Ronald Lu & Partners have revealed a new workplace concept. Titled “Treehouse,” the biophilic high-rise design intends to make business places healthier and more eco-friendly with green plantings, net-zero operations and other integrated sustainable technology. It’s a beautiful take on what an office building can be, with balcony after balcony of greenery and a quality ventilation system. The designers have a reputation for aiming for carbon positive or net-zero creations, and this time they’ve won an award for their efforts.
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The Treehouse incorporates green walls, facades and rooftops, plus water features, natural light, and ventilation strategies to green the traditional office building. A system of facades inclines along with the sun to shade the building for natural temperature regulation. During the day, the inclining facade’s chimney effect reduces heat transfer to the building. This smart design won Treehouse the Advancing Net Zero Ideas Competition (ANZ) Future Building Award.
Related: A green remodel gave this 1950s home major treehouse vibes
“We are honored to win the ANZ future building award for Treehouse,” said Bryant Lu, Ronald Lu & Partner’s Vice Chairman. “This win reinforces our commitment to improving buildings in high-rise, high-density urban areas and prioritizing human health and wellbeing throughout the design process. We see Treehouse as a catalyst for change; a design that pushes for a carbon-positive future for all of us, and the generations to follow. Treehouse is not just a place of work, it is a seed planted that will grow as we strive for a more sustainable future. ”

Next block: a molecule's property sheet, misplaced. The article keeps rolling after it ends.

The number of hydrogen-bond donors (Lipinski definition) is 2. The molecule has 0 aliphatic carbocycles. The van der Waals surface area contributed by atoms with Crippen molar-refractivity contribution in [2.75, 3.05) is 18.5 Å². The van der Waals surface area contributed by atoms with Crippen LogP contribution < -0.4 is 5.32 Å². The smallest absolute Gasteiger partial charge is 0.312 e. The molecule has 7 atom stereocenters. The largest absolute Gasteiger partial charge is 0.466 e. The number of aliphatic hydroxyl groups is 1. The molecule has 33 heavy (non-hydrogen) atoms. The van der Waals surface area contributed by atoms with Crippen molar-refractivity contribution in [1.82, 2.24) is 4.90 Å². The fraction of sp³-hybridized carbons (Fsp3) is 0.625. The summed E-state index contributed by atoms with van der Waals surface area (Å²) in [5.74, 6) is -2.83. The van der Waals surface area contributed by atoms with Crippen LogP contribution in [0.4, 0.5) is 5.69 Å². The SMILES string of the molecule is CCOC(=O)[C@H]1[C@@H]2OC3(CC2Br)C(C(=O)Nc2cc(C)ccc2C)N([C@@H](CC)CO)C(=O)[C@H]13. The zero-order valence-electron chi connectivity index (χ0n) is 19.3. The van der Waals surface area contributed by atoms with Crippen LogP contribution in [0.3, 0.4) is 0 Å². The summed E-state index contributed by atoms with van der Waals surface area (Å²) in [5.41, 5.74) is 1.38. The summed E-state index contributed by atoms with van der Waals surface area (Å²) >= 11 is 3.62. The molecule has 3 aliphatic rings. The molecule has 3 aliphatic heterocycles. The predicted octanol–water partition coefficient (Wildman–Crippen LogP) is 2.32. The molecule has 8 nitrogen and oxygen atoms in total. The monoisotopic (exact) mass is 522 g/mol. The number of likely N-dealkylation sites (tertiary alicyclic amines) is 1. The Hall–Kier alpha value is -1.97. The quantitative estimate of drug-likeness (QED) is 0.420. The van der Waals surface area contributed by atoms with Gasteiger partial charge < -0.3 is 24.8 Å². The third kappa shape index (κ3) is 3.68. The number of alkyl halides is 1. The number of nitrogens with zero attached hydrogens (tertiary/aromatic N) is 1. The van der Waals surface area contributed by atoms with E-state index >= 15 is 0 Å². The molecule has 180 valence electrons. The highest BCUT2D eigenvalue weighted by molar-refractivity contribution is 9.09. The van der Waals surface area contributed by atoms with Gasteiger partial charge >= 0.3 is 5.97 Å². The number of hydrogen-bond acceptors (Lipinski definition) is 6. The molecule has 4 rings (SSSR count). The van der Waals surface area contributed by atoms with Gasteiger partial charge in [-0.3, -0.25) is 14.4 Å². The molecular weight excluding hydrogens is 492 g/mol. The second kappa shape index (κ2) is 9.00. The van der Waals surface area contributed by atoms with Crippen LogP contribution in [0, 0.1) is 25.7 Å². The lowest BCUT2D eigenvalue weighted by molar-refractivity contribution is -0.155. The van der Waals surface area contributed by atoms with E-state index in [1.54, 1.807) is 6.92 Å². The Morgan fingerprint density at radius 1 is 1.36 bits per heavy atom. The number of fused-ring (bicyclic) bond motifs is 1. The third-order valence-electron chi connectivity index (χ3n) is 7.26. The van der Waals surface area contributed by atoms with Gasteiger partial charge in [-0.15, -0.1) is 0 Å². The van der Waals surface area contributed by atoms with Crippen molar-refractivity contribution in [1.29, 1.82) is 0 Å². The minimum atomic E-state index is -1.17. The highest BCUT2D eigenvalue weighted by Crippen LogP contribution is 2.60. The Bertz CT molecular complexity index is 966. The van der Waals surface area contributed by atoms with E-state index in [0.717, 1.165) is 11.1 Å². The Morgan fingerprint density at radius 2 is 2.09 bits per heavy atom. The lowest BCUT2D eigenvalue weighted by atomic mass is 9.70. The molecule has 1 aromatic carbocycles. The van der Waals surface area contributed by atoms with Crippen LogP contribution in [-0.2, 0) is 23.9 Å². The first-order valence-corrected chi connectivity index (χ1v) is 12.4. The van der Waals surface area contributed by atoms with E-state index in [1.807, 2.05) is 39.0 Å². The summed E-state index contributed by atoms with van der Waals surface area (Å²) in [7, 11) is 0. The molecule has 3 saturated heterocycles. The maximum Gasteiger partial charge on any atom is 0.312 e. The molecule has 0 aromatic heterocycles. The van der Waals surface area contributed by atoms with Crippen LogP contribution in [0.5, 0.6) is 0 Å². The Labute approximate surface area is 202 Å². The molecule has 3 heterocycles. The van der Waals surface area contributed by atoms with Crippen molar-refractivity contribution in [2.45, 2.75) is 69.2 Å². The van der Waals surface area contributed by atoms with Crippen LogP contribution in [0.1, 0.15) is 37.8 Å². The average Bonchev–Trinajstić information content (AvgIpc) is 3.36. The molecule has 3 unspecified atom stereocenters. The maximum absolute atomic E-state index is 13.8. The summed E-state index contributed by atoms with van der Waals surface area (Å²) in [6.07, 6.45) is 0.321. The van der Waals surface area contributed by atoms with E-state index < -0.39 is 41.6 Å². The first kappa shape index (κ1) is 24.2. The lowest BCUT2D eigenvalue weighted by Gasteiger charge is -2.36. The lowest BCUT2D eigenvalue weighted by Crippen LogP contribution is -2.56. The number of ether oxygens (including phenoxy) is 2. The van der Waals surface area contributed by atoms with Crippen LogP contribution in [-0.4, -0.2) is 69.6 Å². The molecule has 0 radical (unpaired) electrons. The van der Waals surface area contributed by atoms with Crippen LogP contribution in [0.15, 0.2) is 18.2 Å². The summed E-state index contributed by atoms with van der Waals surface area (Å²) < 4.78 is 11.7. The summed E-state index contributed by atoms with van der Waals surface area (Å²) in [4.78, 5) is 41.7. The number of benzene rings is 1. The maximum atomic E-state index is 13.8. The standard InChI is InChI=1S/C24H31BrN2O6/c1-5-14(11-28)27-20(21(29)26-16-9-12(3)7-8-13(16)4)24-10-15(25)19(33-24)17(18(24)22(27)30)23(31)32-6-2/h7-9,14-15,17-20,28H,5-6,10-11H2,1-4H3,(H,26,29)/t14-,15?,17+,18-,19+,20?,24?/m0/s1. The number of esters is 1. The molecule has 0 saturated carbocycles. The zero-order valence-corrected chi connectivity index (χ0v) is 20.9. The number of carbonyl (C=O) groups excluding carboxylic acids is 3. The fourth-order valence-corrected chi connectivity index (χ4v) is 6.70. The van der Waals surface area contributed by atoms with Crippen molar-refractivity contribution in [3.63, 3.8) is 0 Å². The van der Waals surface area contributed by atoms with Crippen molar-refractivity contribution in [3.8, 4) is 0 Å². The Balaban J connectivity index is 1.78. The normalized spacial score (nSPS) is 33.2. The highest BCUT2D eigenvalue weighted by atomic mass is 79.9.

The ANZ Award is associated with The World Green Building Council, which encourages businesses, organizations, cities, states and regions to reach net-zero operating emissions by 2030, and for all buildings to be net-zero in operation by 2050. Ronald Lu & Partners strive not only for net-zero operations but for climate resilience, too. In a Facebook post, the company describes how the Treehouse incorporates resilient features such as rain gardens. Learn more here.
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Images via Ronald Lu & Partners